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Should I Use Cloud Backup or Cloud Disaster Recovery?

Sep 19, 2018, 11:00 AM by Trenton Baker

Cloud Backup or Cloud Disaster Recovery

Technically, the title is a trick question. It’s not an issue of using cloud backup or cloud disaster recovery, but under what circumstances you should either and when you are best served to grow from one to the other. Because when you store data in the cloud, you’ll end up needing both.

As reported by Forbes, cloud data that needs backup and DR protection, and requires it often. McAfee surveyed 1400 senior technical professionals for its Building Trust in a Cloudy Sky: 2017 State Of Cloud Adoption And Security report. Over 90% of the respondents indicated that by 2019, they expected to commit 80% of their IT budget to cloud applications and platforms.

A significant portion of that budget had better go to secondary workloads in the cloud: running cloud backup and DR to protect data recovery, application availability, and IT resilience.

What Exactly are Cloud Backup and DR?

It’s important to understand the difference so IT can protect the organization’s data and applications. First, cloud backup simply means a copy of your data is replicated offsite to a secure location. Data backup is obviously essential. However, it’s important to consider that your backup solution provides easy recovery for all your files, applications and retains functionality without complication or corruption.


Cloud Backup

Cloud backup is not terribly different from traditional backup. IT backs up on-premises physical or virtual data to a cloud target; simple enough. Then there is cloud-to-cloud backup, where IT backs up cloud native data from environments like SaaS and IaaS to another region or secure cloud.

Challenges with the Cloud

Courtesy of Veeam

IT needs to consider the speed and costs of cloud recovery carefully. Many organizations store backup in cold storage tiers on hyperscale public clouds. Long-term storage is cheap in these environments, but recovering larger volumes of data can get expensive. Additional factors in cloud recovery are the amount of data if you are restoring from these megacloud vendors, the availability of local storage if you’re restoring on-premises, and the option to recover to a different site from the original backup.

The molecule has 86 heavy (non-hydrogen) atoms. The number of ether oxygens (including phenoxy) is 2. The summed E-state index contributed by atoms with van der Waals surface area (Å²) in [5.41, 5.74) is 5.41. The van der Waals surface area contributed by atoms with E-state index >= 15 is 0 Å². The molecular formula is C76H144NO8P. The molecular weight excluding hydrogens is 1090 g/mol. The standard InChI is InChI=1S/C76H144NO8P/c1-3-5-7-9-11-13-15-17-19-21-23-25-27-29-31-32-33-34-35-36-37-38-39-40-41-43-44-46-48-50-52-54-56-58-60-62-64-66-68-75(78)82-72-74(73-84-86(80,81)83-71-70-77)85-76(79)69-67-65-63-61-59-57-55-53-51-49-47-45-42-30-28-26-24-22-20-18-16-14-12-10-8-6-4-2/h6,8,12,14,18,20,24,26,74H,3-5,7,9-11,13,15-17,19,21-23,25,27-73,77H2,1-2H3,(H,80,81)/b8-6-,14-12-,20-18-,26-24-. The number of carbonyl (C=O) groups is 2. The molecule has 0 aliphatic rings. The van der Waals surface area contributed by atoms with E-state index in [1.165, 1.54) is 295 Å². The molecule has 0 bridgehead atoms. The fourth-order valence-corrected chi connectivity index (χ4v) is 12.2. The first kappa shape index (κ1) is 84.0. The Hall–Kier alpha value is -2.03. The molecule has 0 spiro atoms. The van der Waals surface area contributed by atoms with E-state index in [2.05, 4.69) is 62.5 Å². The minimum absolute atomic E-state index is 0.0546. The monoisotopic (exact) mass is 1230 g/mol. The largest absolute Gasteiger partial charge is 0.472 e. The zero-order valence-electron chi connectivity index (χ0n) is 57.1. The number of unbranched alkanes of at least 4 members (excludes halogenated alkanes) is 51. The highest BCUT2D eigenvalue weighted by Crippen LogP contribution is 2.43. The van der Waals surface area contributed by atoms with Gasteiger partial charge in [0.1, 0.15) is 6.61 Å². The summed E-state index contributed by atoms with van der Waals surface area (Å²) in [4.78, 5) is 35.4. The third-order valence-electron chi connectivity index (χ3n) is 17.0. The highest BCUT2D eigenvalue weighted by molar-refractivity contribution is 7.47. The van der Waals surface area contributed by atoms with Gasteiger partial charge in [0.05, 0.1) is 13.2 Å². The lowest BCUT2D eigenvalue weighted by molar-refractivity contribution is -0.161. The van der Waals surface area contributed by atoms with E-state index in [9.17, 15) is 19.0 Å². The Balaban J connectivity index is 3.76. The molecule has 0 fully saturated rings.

Although cloud backup is not as complex as cloud DR, we recommend that you evaluate a Backup-as-a-Service (BaaS) strategy. The right MSP and partners will help you maximize your data protection investment by optimizing backup and ensuring recovery. Look for MSPs who do not exclusively work with the public clouds. Yes, it is true that these megaclouds can have benefits for some workloads but are often not your necessarily a sound economical choice for secondary workloads.


Cloud Backup Benefits
  • Reliable backup and recovery. Enterprise-level cloud providers already offer redundant architectures for reliable backup storage. You can get even more value by backing up your data to a custom-tuned cloud that is optimized for backup and recovery; no need to stick to the public clouds.
  • Save money. Save money by replacing costly on-premises storage and management overhead with the cloud’s scalability. Also, replace CapEx spending with a pay-for-what-you-use OpEx model. (Carefully manage this, or you’ll end up spending more in ongoing expenses than you would have spent buying and managing a storage system yourself.)
  • Secure your data. Backup vendors should offer encryption to backup and recovery data in-flight and at-rest. Also, your cloud provider should not have any access to your data beyond securing and protecting it.

Cloud Disaster Recovery

Cloud DR evolved from the concept of mirrored disaster recovery hot sites. The latter used to be the last word in modern data protection, but maintaining mirrored remote sites is expensive and time-consuming. Cloud DR enables IT to protect uptime with virtual failover environments.

Cloud DRCourtesy of CloudTweaks by David Fletcher